For Prithvi Bajaj, 28, football has always been about community. “The nature of football is such that it’s social,” he says. “You can’t play it alone and you can’t play it with people you don’t like, you can’t play it with people who throw reckless challenges. Football asks a certain level of integrity when you play it.”
Over the last two years, Bajaj has been behind an urban football experiment called Premier Sports League (PSL). Upon returning to India after completing his higher education in the UK, he noticed there was a lack of a football framework which allowed people to play the sport on weekends in an organized manner. Today, over four thousand players take to the pitch through a period of forty weeks annually in Delhi/NCR under the PSL banner. With integrity.
Under the watchful eyes of qualified referees, cameras recording their every pass, move, feint and goal, players who play in the PSL are ‘weekend warriors’ as Bajaj, the owner of the league describes them. “Monday to Friday I’m an accountant, lawyer, doctor,” Bajaj says, speaking about the players in the league. “But on Saturday I’m a goalkeeper, and on Sunday I’m a striker. Why can’t I grow my sports ‘career’, like I’m growing my professional career without having to give it the same kind of effort?”
Prithvi Bajaj, the man behind Premier Sports League
A one time registration fee per team guarantees customized jerseys, full match recordings, a highlights package, team sheets, refreshments, and a prize with a trophy along with it for the eventual winners of the league. While all of this contributes to the appeal of the league, for many, they are not the determining factors behind playing in it. It is about leaving behind a legacy.
Just ask Nishant Sharma of Crossfire FC, who celebrated his brace this season with an emotional message for his hospitalized grandmother in front of the cameras. Or Rishabh Sharma of Camden Rovers FC, who was on the cusp of signing for an I-League club a couple of seasons back and maintains his fitness with peak performances every weekend in the PSL.
The league, which started with only six teams has twelve teams now, with more being added every season. Bajaj speaks about the time he realized that the league had the potential to go on to become something big. “We wanted to have a sense of legacy and history to each team. If you ask me the definition of a team, the people in the team change each year but it’s the shirt which continues to stay, even at a professional level club,” he says.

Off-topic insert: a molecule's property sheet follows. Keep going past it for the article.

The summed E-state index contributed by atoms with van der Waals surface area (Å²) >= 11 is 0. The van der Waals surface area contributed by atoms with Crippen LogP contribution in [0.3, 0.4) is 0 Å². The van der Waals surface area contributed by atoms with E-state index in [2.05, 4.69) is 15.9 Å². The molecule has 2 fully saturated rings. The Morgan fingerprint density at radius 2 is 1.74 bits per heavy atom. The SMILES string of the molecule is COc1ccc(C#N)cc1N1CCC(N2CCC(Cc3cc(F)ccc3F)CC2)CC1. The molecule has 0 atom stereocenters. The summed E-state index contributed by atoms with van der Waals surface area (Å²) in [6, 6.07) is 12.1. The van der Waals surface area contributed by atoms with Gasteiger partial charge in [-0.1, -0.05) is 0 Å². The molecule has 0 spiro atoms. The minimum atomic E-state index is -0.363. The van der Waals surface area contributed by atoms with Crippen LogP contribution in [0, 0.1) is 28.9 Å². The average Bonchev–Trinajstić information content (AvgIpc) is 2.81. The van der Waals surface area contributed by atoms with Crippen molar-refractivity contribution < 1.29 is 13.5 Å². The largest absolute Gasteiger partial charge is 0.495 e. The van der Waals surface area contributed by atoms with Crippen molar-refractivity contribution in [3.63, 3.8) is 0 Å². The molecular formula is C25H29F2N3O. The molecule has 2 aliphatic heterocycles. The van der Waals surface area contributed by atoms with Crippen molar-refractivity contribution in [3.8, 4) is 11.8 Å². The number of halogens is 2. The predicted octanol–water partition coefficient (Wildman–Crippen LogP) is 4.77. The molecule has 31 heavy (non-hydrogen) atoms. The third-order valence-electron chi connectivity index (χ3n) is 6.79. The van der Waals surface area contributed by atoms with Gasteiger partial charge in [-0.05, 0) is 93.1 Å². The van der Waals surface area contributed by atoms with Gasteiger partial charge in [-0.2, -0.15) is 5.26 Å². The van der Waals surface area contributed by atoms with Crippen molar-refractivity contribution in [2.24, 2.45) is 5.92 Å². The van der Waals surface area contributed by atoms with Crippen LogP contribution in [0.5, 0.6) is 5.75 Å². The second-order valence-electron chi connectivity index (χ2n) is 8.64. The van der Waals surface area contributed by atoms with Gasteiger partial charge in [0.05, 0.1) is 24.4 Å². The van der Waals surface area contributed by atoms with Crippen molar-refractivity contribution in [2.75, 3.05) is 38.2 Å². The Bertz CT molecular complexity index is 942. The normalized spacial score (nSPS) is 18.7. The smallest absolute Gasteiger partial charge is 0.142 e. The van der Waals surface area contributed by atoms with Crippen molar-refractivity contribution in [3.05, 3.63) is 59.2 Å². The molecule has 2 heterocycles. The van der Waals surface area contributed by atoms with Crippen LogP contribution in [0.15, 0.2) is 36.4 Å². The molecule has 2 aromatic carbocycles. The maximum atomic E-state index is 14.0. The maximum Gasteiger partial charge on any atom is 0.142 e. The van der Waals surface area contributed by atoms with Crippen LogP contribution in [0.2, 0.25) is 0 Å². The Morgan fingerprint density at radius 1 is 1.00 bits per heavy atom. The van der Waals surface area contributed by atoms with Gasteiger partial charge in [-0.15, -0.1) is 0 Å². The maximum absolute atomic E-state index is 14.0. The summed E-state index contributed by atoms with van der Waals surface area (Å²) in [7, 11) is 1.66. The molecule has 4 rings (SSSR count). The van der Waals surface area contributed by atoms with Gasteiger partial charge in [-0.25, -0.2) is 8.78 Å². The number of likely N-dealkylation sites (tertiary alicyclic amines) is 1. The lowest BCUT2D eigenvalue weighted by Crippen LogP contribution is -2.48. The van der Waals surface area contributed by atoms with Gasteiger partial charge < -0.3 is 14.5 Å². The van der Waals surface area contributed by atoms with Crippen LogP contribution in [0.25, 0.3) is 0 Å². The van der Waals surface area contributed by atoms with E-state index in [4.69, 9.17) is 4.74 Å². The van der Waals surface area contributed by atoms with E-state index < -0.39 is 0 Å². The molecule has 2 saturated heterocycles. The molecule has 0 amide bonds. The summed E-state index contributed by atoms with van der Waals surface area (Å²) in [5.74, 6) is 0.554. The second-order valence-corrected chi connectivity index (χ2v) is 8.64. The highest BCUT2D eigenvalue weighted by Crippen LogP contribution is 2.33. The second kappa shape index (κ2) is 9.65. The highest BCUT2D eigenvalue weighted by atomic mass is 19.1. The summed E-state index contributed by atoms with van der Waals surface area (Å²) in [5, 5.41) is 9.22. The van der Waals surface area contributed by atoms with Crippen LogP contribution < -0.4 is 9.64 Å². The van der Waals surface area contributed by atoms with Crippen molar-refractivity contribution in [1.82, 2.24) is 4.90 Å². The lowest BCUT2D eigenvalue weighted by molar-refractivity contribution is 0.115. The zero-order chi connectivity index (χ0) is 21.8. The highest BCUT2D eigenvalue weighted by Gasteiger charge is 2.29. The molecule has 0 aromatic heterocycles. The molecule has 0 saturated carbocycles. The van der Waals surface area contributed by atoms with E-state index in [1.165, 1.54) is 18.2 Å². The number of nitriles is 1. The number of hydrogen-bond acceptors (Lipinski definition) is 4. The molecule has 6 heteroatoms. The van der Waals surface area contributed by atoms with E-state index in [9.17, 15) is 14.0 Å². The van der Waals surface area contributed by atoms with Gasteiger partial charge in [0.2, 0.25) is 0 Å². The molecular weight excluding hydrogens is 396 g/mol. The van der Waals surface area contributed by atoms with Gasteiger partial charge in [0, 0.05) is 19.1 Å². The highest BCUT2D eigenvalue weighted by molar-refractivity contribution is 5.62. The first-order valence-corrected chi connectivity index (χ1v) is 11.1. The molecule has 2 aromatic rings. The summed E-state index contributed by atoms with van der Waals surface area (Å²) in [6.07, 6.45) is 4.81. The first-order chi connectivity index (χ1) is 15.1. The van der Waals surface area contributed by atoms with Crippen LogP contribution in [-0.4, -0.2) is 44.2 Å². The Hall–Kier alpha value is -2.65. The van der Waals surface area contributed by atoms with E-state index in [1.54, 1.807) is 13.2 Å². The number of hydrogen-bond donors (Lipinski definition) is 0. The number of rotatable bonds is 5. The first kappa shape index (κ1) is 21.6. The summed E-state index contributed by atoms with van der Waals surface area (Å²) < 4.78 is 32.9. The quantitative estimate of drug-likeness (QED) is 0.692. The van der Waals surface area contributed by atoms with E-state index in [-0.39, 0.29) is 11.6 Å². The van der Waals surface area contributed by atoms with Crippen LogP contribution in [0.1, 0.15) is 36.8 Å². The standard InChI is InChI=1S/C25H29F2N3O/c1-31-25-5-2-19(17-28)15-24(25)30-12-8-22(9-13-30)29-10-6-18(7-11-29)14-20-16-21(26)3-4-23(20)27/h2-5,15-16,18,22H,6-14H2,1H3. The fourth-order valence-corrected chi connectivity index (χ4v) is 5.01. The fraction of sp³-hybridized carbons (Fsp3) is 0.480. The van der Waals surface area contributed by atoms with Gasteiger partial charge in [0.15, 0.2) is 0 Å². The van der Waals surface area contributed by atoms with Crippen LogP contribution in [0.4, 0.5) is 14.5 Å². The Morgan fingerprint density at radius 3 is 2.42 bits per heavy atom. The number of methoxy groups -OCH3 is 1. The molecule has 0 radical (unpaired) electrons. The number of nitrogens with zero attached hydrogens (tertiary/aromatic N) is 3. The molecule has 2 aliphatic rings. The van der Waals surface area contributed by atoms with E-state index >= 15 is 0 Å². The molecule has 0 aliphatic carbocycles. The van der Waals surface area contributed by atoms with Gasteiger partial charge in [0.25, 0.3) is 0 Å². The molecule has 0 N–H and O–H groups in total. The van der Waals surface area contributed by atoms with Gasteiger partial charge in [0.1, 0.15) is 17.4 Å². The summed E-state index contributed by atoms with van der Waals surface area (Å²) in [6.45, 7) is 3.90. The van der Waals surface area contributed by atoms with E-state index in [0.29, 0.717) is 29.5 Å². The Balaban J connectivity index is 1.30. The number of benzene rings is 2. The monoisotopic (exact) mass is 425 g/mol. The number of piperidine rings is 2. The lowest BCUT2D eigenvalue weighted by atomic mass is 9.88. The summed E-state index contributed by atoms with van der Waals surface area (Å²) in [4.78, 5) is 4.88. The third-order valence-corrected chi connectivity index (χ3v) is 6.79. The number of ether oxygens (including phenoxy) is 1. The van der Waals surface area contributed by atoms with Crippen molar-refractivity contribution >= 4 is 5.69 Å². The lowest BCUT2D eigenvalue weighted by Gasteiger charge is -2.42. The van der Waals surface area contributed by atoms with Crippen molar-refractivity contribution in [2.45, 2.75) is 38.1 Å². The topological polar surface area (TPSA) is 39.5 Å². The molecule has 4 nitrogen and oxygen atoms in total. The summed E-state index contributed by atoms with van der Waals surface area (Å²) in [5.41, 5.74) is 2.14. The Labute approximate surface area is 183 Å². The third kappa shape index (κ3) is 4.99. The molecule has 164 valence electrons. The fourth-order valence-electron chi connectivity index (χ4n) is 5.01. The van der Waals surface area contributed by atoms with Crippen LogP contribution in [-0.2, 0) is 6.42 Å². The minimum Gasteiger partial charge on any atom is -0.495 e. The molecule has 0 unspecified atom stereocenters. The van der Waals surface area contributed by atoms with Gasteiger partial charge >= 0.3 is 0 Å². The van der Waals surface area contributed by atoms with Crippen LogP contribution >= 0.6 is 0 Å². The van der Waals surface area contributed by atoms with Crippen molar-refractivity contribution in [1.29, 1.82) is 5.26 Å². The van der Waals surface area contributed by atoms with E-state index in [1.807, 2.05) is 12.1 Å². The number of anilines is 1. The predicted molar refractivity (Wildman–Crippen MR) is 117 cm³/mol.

“So I was wondering why can I not leave a legacy as a football player, or to a shirt, just in the region I belong to? Or a part of the city? That’s about giving history.”
Slowly, documenting the developments in every match started helping. Rivalries started emerging between teams based on their previous meetings, and players started getting motivated to play better for individual or team accolades.
Bajaj continues. “Now people started tracking their team’s history, and we started getting hits from people who were not even playing in the league. Friends, family, extended family started to track the progress of the teams and it was a surprise to us. It was all powered through technology.”
But the most important part that the PSL is playing is in changing the football landscape in urban India. It is slowly becoming an important player in the two pronged way that football is currently growing in India. If the All India Football Federation, with its elite academies are developing young talent and the ISL is bringing professionalism at the top level in Indian football, leagues like the PSL are making sure that it is sustainable from the grassroots. It is helping in creating a footballing culture that is not divorced from players potentially going on to pursuing the sport at the professional level. It is exactly what the country’s sporting ecosystem needs to make sure the transition to professional football feels more organic. After all, players as young as 16, (Prajal Tushir) and even above the age of 40 (Robert Logie) feature every weekend. There’s something for everyone involved.
Rishabh Sharma of Camden Rovers FC, the defending champions
Which begs the question. Can the PSL become India’s version of ‘non-league’ football? A footballing bedrock on which young players can cut their teeth and be inspired to achieve greater things in the sport, or a weekend release for older professionals aiding in maintaining an active lifestyle? Bajaj’s plans for expansion are firmly in place.
“An upgrade in terms of the data and the media that we provide to the players each year is planned,” he says. “Each season will be step up from what it used to be before, till we reach a point where we say we cannot really do any better. I don’t really see that happening to be honest! Each city in India will have its own PSL, and each city would have its own PSL culture. I see that in the next 18-24 months where there will be a national championship, where the top teams from each city will play against the other. We’re still figuring out how to get there, but that is the ultimate vision,” he signs off.